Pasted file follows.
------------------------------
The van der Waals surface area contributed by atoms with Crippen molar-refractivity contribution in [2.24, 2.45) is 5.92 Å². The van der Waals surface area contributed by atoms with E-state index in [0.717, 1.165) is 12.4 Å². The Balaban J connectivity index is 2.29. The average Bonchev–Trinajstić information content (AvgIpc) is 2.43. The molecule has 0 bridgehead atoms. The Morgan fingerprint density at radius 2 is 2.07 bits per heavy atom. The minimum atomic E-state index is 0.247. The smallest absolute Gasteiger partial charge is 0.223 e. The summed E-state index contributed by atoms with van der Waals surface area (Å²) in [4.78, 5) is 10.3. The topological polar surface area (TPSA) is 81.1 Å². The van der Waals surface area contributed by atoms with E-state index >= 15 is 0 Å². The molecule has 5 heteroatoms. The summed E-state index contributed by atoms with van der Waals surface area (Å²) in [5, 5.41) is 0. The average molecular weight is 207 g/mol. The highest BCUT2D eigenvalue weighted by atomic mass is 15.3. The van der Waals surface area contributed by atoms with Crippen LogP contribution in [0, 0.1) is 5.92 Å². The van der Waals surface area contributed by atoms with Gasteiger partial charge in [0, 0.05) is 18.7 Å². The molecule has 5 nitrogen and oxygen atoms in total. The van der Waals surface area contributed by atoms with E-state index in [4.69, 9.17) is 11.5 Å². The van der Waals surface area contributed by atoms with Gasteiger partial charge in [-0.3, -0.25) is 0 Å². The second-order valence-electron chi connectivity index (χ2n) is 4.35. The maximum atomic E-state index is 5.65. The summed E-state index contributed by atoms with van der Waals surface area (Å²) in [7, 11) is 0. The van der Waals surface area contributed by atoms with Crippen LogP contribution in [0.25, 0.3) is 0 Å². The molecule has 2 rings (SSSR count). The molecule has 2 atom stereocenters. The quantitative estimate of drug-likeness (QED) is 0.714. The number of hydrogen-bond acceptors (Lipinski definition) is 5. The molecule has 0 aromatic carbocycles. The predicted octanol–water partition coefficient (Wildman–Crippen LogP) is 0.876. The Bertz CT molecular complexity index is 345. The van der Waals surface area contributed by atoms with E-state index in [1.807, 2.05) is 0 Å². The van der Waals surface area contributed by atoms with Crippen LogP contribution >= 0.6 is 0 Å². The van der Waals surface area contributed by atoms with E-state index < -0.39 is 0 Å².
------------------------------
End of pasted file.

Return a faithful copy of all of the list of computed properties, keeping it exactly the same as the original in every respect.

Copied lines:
The van der Waals surface area contributed by atoms with Crippen molar-refractivity contribution in [2.24, 2.45) is 5.92 Å². The van der Waals surface area contributed by atoms with E-state index in [0.717, 1.165) is 12.4 Å². The Balaban J connectivity index is 2.29. The average Bonchev–Trinajstić information content (AvgIpc) is 2.43. The molecule has 0 bridgehead atoms. The Morgan fingerprint density at radius 2 is 2.07 bits per heavy atom. The minimum atomic E-state index is 0.247. The smallest absolute Gasteiger partial charge is 0.223 e. The summed E-state index contributed by atoms with van der Waals surface area (Å²) in [4.78, 5) is 10.3. The topological polar surface area (TPSA) is 81.1 Å². The van der Waals surface area contributed by atoms with E-state index >= 15 is 0 Å². The molecule has 5 heteroatoms. The summed E-state index contributed by atoms with van der Waals surface area (Å²) in [5, 5.41) is 0. The average molecular weight is 207 g/mol. The highest BCUT2D eigenvalue weighted by atomic mass is 15.3. The van der Waals surface area contributed by atoms with Crippen LogP contribution in [0, 0.1) is 5.92 Å². The van der Waals surface area contributed by atoms with Gasteiger partial charge in [0, 0.05) is 18.7 Å². The molecule has 5 nitrogen and oxygen atoms in total. The van der Waals surface area contributed by atoms with E-state index in [4.69, 9.17) is 11.5 Å². The van der Waals surface area contributed by atoms with Gasteiger partial charge in [-0.3, -0.25) is 0 Å². The second-order valence-electron chi connectivity index (χ2n) is 4.35. The maximum atomic E-state index is 5.65. The summed E-state index contributed by atoms with van der Waals surface area (Å²) in [7, 11) is 0. The van der Waals surface area contributed by atoms with Crippen LogP contribution in [0.25, 0.3) is 0 Å². The molecule has 2 rings (SSSR count). The molecule has 2 atom stereocenters. The quantitative estimate of drug-likeness (QED) is 0.714. The number of hydrogen-bond acceptors (Lipinski definition) is 5. The molecule has 0 aromatic carbocycles. The predicted octanol–water partition coefficient (Wildman–Crippen LogP) is 0.876. The Bertz CT molecular complexity index is 345. The van der Waals surface area contributed by atoms with E-state index in [1.807, 2.05) is 0 Å². The van der Waals surface area contributed by atoms with Crippen LogP contribution >= 0.6 is 0 Å². The van der Waals surface area contributed by atoms with E-state index < -0.39 is 0 Å².